Most importantly, in 2005 the free software community kept on hacking. The variety and quality of the resulting software is simply amazing. The free software community is healthy and growing, despite the legal problems, corporate layoffs, hardware hassles, and occasional petty internal bickering. We are going strong.
This is version 1.0 of the 2005 timeline. If you find any errors or remaining major omissions, please send them to us at firstname.lastname@example.org; please do not post errors or omissions as comments until after we have had a chance to address them.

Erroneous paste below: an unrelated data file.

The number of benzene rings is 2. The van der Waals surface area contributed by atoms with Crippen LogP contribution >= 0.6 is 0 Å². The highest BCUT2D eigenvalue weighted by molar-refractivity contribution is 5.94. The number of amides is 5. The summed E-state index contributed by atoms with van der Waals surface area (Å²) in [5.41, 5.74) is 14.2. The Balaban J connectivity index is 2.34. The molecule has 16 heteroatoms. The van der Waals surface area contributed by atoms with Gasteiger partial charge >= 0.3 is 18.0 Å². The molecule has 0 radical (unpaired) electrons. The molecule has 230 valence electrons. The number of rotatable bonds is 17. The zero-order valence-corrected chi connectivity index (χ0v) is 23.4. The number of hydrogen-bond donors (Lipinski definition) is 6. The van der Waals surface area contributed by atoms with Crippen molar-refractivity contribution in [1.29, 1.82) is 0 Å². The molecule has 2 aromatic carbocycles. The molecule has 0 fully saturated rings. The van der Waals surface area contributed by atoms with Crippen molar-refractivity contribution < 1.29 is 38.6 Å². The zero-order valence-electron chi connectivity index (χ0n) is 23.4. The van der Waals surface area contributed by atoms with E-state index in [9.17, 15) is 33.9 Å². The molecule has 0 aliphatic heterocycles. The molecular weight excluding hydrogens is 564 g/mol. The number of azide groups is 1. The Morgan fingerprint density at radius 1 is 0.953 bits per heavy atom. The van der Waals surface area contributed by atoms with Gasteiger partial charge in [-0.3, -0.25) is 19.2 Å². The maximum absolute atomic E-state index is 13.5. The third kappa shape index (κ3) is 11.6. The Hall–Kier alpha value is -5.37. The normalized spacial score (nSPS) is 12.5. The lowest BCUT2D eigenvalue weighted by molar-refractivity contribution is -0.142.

The development of the LWN.net Linux Timeline was supported by LWN subscribers; if you like what you see, please consider subscribing to LWN.
As usual, the timeline is split up by month. One of these years, we really will restore the "one big page" option, honest.
For the historically minded, the timelines for the previous seven years remain available:
Thanks to the following people who have helped improve the 2005 Timeline: Ross Combs, Bernhard Reiter, Karl Schendel, and David A. Wheeler.XGL is a version of the X server built on top of the OpenGL API. Many developers see the XGL approach as the way forward; as video hardware becomes increasingly 3D-only, OpenGL offers a uniform way to drive that hardware. Once an XGL server becomes available, the door will be opened for all kinds of fast 2D and 3D applications.